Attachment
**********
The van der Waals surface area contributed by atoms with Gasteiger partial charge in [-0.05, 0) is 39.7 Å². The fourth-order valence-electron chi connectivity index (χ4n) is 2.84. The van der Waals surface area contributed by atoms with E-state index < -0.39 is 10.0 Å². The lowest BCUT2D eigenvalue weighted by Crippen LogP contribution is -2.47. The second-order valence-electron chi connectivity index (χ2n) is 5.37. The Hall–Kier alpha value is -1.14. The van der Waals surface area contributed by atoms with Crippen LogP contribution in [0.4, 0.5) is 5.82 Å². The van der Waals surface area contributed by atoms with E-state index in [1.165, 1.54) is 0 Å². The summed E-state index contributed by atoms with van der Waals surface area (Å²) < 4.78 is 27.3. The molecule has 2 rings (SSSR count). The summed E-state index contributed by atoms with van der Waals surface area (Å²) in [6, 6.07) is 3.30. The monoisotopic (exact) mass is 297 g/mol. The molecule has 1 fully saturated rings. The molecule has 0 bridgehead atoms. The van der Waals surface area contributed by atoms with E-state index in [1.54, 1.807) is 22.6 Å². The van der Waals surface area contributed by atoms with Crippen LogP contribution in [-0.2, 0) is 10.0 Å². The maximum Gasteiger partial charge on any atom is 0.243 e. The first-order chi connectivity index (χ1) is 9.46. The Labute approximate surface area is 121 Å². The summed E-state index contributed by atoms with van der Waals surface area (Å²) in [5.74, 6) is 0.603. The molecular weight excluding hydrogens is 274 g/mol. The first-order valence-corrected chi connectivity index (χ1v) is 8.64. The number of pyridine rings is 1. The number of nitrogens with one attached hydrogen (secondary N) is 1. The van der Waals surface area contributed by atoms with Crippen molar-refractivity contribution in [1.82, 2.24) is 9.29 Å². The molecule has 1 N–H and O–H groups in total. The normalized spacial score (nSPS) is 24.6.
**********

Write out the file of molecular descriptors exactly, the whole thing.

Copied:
The van der Waals surface area contributed by atoms with Gasteiger partial charge in [-0.05, 0) is 39.7 Å². The fourth-order valence-electron chi connectivity index (χ4n) is 2.84. The van der Waals surface area contributed by atoms with E-state index < -0.39 is 10.0 Å². The lowest BCUT2D eigenvalue weighted by Crippen LogP contribution is -2.47. The second-order valence-electron chi connectivity index (χ2n) is 5.37. The Hall–Kier alpha value is -1.14. The van der Waals surface area contributed by atoms with Crippen LogP contribution in [0.4, 0.5) is 5.82 Å². The van der Waals surface area contributed by atoms with E-state index in [1.165, 1.54) is 0 Å². The summed E-state index contributed by atoms with van der Waals surface area (Å²) < 4.78 is 27.3. The molecule has 2 rings (SSSR count). The summed E-state index contributed by atoms with van der Waals surface area (Å²) in [6, 6.07) is 3.30. The monoisotopic (exact) mass is 297 g/mol. The molecule has 1 fully saturated rings. The molecule has 0 bridgehead atoms. The van der Waals surface area contributed by atoms with E-state index in [1.54, 1.807) is 22.6 Å². The van der Waals surface area contributed by atoms with Crippen LogP contribution in [-0.2, 0) is 10.0 Å². The maximum Gasteiger partial charge on any atom is 0.243 e. The first-order chi connectivity index (χ1) is 9.46. The Labute approximate surface area is 121 Å². The summed E-state index contributed by atoms with van der Waals surface area (Å²) in [5.74, 6) is 0.603. The molecular weight excluding hydrogens is 274 g/mol. The first-order valence-corrected chi connectivity index (χ1v) is 8.64. The number of pyridine rings is 1. The number of nitrogens with one attached hydrogen (secondary N) is 1. The van der Waals surface area contributed by atoms with Crippen molar-refractivity contribution in [1.82, 2.24) is 9.29 Å². The molecule has 1 N–H and O–H groups in total. The normalized spacial score (nSPS) is 24.6.